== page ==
Co-Founders, The WHAT
I started my first company Splendora.com in 1999, which was an early woman's portal back when there were barely women's sites on the web, let alone people using them. Amy was hired as Director of Biz Dev and six months later, after the dot com bust, I was forced to lay everyone off. Amy convinced me to keep the company going on a skeleton staff and she eventually became my business partner who helped me build the company into a pioneering women's portal focused on fashion and lifestyle. I got my start as a producer and associate creative director at a multimedia company that built software and CD-ROMs for the insurance and entertainment industries. Amy had a background in textiles and then pivoted to publishing when she made the move from New York to San Francisco. There she worked in advertising sales and moved into BD consulting for then early stage start-ups like Wedding Channel and BabyCenter. Our backgrounds provided great training for the fledgling internet industry--combining our skills of digital content creation with marketing and advertising.
Honestly, we started The What so we could work together again. After we sold Splendora in 2011 and helped shape the new company that bought us, we went our separate ways professionally and missed working together. We also missed the culture we created around content and community. When we started The What in 2016, we felt there wasn't any media company out there that really spoke to us. Most hip outlets were devoted to Millennials and the publishers who wrote for women over 40 seemed to focus on all the problems of aging and not possibilities. We didn't want to create an age-specific content company but rather a source for curious, relevant people of all ages (Perennials) who don't see life as a linear track and are always pushing up on their growing edge. Thus, The What was born. We write about what's interesting, what works, and what matters in life and work.
We started The What in an environment that was hostile to independent media companies. Unlike the early 00's where online niche pubs and blogs could monetize their content fairly easily, we started seeing a major shift in advertising. Brands began to funnel all ad buys to the big three: Facebook, Google, and Instagram. We couldn't compete with the billions of consumers these companies gave access to and so we had to explore new revenue models like brand sponsorship, in-person events, and becoming a hybrid of a PR/Marketing consultants with the added benefit of a platform of 100,000 women to gain insights, test messaging, and sample products.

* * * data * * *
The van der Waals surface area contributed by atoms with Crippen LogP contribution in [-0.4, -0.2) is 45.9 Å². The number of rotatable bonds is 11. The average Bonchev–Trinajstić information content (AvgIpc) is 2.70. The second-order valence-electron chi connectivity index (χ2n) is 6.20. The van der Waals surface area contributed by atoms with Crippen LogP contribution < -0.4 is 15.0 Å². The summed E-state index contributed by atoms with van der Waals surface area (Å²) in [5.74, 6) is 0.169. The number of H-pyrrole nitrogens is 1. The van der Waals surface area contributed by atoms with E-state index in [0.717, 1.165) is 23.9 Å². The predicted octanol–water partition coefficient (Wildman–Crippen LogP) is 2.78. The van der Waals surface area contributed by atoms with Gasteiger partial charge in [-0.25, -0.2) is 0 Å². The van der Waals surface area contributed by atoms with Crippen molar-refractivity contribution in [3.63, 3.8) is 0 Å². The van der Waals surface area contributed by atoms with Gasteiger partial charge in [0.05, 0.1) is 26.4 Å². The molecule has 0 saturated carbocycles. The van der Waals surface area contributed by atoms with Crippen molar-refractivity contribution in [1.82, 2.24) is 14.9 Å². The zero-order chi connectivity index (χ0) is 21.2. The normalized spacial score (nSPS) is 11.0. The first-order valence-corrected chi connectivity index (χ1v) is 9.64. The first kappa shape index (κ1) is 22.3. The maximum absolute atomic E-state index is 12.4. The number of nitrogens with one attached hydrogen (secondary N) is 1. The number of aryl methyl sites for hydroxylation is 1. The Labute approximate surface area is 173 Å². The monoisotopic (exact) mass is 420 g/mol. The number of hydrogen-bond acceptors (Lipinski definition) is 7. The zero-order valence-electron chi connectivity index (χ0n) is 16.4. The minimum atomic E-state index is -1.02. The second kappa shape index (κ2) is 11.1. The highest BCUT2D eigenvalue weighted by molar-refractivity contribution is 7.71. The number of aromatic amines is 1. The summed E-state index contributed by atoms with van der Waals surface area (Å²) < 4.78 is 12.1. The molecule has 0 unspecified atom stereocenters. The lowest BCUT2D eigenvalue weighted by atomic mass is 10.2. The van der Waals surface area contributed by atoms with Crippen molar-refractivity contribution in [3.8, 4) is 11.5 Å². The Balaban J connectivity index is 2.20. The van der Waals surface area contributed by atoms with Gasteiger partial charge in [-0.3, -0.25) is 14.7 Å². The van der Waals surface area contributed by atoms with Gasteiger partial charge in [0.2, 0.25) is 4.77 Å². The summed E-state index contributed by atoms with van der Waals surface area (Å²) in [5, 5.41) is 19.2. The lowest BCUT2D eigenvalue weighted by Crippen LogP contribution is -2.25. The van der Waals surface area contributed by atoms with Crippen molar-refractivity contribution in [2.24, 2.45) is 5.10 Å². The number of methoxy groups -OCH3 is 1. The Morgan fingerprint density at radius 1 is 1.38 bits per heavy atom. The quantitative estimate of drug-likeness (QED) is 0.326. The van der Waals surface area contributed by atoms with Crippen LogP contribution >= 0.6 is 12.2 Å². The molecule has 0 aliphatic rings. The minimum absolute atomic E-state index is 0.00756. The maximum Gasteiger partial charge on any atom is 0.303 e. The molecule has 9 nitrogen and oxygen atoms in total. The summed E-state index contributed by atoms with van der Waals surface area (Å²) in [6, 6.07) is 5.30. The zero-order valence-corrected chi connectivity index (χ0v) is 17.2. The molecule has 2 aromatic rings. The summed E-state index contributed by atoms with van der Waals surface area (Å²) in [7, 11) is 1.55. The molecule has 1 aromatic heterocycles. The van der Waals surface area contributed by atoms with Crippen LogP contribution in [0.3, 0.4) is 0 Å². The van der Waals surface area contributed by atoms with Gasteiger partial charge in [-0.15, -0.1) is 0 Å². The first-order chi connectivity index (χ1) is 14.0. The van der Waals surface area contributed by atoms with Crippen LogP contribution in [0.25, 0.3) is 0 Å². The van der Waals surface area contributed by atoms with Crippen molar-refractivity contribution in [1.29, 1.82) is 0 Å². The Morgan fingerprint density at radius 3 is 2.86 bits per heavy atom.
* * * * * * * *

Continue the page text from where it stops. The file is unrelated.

The key to our partnership is love and respect. We also both put life before work. We agreed early on that family comes first but with that said we work obsessively. What keeps us together is our ability to dream big and maniacally execute every step until it comes to fruition. We are both list makers and get a deep sense of satisfaction when we've checked everything on our list.
I wrote a blog post called Meet The Perennials as a response to the media and market's obsession with Millennials back in 2015. The piece was immediately picked up by Fast Company then went viral all over the world and translated into 11 languages. The premise of my article was that if the most powerful technology companies in the world (Amazon, Google, Apple, and Fb) judged people based on their behavior and interests (what people click on) then why should we continue to judge and be judged by our birth year? I coined the term Perennials to describe a mindset of curious, relevant people who understand that they can continue to bloom long past the due date prescribed by society, age, or expectation. I wrote the piece after a sales trip to NYC to drum up sponsorship for our then brand new content and community company, The What. Back then the KPIs (key performance indicators) of almost every brand, particularly retail, were focused solely on the Millennial generation who were on track to outnumber Boomers, the previously largest generation, by the year 2019. If you were a publisher who had a younger or older audience, brands simply weren't interested in sponsoring or supporting you. As a result, many publishers (ironically whose founders and executive teams were GenX or older) started retrofitting their content to appeal to a younger audience. We found this practice shortsighted and alienating. The Sisyphean task of chasing a demographic and constantly rebranding one's image and mission seemed futile, as another generation would come along and the process would have to begin again. Seeing the world through a Perennial lens--blooming where you are and choosing when to do so, knowing that everything comes back (nobody knows this better than the fashion industry) is a more confident stance for a brand and person to take. I find that a Perennial attitude is also helpful during this pandemic. To approach problems with curiosity rather than panic and dread and to know that with hard work things will grow again is a lifesaver.
We are most proud of the female community that we have created by modeling the love and respect we have for each other, not to mention fun. Our motto is Curiosity, Generosity, Reciprocity and to see that we have not only built a Perennial audience with readers ranging in age from 17-92 and who treat each other with kindness usually reserved for friends makes us feel that all the sacrifice--the lean start up years and hustling--is totally worth it.
Be honest, be open, and be generous. Find your people early on and create a network of open-minded compassionate leaders and thinkers who have your back and share ideas. It's impossible to create in a void.